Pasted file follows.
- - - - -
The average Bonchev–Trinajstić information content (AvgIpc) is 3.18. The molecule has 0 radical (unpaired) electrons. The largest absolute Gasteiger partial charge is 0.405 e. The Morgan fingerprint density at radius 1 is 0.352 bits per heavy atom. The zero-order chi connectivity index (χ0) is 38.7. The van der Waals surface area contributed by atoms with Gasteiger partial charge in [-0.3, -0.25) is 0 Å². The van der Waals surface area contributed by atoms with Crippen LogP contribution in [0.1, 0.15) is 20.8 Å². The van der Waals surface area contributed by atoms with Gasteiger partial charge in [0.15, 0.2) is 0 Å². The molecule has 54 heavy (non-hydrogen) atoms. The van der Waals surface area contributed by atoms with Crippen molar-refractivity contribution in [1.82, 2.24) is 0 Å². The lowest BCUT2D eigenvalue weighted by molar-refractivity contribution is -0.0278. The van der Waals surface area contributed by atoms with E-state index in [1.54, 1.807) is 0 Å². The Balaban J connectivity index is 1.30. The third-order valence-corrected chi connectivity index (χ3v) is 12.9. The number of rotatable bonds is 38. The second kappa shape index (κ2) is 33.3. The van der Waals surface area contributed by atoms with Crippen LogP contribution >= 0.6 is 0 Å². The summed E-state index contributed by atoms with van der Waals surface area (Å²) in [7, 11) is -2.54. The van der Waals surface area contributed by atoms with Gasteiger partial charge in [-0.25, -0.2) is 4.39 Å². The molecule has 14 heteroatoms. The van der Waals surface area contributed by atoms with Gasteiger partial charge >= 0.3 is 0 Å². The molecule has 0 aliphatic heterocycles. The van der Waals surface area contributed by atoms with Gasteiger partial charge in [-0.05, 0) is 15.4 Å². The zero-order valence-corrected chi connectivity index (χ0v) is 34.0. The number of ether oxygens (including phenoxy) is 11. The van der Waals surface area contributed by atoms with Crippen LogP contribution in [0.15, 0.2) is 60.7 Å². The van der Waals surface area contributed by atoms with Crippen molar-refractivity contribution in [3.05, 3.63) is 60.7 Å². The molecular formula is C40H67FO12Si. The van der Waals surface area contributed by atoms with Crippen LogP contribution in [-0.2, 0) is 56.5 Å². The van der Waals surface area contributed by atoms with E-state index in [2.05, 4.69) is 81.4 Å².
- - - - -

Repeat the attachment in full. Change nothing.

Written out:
The average Bonchev–Trinajstić information content (AvgIpc) is 3.18. The molecule has 0 radical (unpaired) electrons. The largest absolute Gasteiger partial charge is 0.405 e. The Morgan fingerprint density at radius 1 is 0.352 bits per heavy atom. The zero-order chi connectivity index (χ0) is 38.7. The van der Waals surface area contributed by atoms with Gasteiger partial charge in [-0.3, -0.25) is 0 Å². The van der Waals surface area contributed by atoms with Crippen LogP contribution in [0.1, 0.15) is 20.8 Å². The van der Waals surface area contributed by atoms with Gasteiger partial charge in [0.15, 0.2) is 0 Å². The molecule has 54 heavy (non-hydrogen) atoms. The van der Waals surface area contributed by atoms with Crippen molar-refractivity contribution in [1.82, 2.24) is 0 Å². The lowest BCUT2D eigenvalue weighted by molar-refractivity contribution is -0.0278. The van der Waals surface area contributed by atoms with E-state index in [1.54, 1.807) is 0 Å². The Balaban J connectivity index is 1.30. The third-order valence-corrected chi connectivity index (χ3v) is 12.9. The number of rotatable bonds is 38. The second kappa shape index (κ2) is 33.3. The van der Waals surface area contributed by atoms with Crippen LogP contribution >= 0.6 is 0 Å². The summed E-state index contributed by atoms with van der Waals surface area (Å²) in [7, 11) is -2.54. The van der Waals surface area contributed by atoms with Gasteiger partial charge in [-0.25, -0.2) is 4.39 Å². The molecule has 14 heteroatoms. The van der Waals surface area contributed by atoms with Gasteiger partial charge >= 0.3 is 0 Å². The molecule has 0 aliphatic heterocycles. The van der Waals surface area contributed by atoms with Gasteiger partial charge in [-0.05, 0) is 15.4 Å². The zero-order valence-corrected chi connectivity index (χ0v) is 34.0. The number of ether oxygens (including phenoxy) is 11. The van der Waals surface area contributed by atoms with Crippen LogP contribution in [0.15, 0.2) is 60.7 Å². The van der Waals surface area contributed by atoms with Crippen molar-refractivity contribution in [3.05, 3.63) is 60.7 Å². The molecular formula is C40H67FO12Si. The van der Waals surface area contributed by atoms with Crippen LogP contribution in [-0.2, 0) is 56.5 Å². The van der Waals surface area contributed by atoms with E-state index in [2.05, 4.69) is 81.4 Å².